Is China handling this delicate issue appropriately or are the news reports of justice and monitoring treatments merely a facade?"

    China is the most worthy heir to the title of Evil Empire (after North Korea at least). Like all communist regimes, it is a despotic tyranny that tramples the rights of its victims, the citizens. So no, China is not handling this appropriately. The governement there cannot implement a solution when it is the source of the problem.

  • Why bother? (Score:4, Insightful)

    by jav1231 (539129) on Monday August 10, 2009 @11:53AM (#29011579)
    Tienanmen Square taught us an important thing about ourseïlves. We can't nor are willing to do anything about any of this. Until China commits a sizable atrocity involving millions of people at once, the world is content to read about it with guarded "shock and horror."
  • >or are the news reports of justice and monitoring treatments merely a facade?

    Dude, you really don't know your Chinese history, about how cruel the Chinese government is to their own people...almost as bad
    as any other 3rd world country such as many of the African countries that have genocide etc...I know for sure they would have no problems to do what this reporter is claiming, if that is what the government had decided.

    As far as Chinese justice, we know that the movie in which Richard Gere starred in wa

  • And when authorities want to go after somebody, theres lots of rarely enforced regulations they can invoke to stop them. China law enforcement is probably more arbitrary than US. But its a matter of degree.
  • by nightwng2000 (1615699) on Monday August 10, 2009 @01:27PM (#29013151) Homepage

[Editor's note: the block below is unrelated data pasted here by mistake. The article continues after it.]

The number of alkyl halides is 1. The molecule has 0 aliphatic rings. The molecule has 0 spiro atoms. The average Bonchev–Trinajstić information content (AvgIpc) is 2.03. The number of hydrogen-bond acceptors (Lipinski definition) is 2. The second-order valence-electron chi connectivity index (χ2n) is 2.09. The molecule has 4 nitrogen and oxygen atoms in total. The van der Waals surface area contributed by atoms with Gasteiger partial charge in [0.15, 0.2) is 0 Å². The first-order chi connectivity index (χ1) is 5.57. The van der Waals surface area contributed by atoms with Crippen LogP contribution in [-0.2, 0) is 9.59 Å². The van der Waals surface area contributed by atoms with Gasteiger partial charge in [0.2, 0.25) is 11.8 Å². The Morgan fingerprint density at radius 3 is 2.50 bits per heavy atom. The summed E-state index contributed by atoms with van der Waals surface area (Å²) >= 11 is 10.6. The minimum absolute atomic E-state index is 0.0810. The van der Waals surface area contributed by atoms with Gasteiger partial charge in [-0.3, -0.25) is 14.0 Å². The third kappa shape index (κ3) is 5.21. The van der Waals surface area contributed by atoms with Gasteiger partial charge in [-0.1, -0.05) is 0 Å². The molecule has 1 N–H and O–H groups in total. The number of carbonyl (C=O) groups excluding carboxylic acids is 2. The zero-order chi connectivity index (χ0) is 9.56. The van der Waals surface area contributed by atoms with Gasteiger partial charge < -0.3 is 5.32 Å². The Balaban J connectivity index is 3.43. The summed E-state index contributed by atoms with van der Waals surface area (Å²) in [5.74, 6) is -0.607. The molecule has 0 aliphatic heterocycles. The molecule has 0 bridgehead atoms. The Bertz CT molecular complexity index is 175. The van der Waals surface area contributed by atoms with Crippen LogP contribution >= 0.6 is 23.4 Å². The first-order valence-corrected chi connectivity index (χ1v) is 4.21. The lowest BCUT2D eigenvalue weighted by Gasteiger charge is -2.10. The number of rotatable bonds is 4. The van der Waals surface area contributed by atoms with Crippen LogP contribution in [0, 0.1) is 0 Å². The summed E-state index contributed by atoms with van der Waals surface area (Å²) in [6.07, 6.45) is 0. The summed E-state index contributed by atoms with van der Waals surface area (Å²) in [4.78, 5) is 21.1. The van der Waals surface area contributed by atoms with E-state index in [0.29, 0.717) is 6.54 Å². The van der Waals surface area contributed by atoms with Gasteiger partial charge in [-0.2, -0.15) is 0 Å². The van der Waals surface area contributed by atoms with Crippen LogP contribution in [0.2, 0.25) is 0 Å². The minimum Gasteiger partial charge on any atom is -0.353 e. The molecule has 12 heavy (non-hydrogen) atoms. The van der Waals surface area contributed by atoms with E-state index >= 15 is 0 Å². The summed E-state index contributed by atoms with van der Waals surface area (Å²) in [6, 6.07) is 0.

Decades ago, they were "deprogrammers", verbally, mentally, physically, even sexually abusing kids and adults because their victims had belief (by choice or force) that were different their own, so they forced their victims, through abuse, to follow THEIR beliefs, rather than teach them to have a choice. Making them "reprogrammers", not "deprogrammers".

    Years later, it was so-called mental health professionals who believed that various forms of abuse against adults and children could "cure" their victims of homosexuality. Even creating "camps" to "change" them.

    Then, there are the troubled youth, the fat, the depressed, and more. All finding their way into "camps" to "cure" them through verbal, mental, physical, and/or sexual abuse.

    But you know what? The common element in all this is? Not that there are people who need help or need to be "cured". But that there are sick sociopaths and psychopaths out there who found a way to get off on their sick desires of a variety of abuses against children and adults alike.

    They find a scapegoat, something to blame, so that they can create a reason to "cure" something.

    In the case of those who had been taken advantage of by groups who used brainwashing techniques to force their victims to follow a particular belief, the "deprogrammers" co-opted the same tactic to do the same thing, only they programmed their victims to believe in an "acceptable" religion.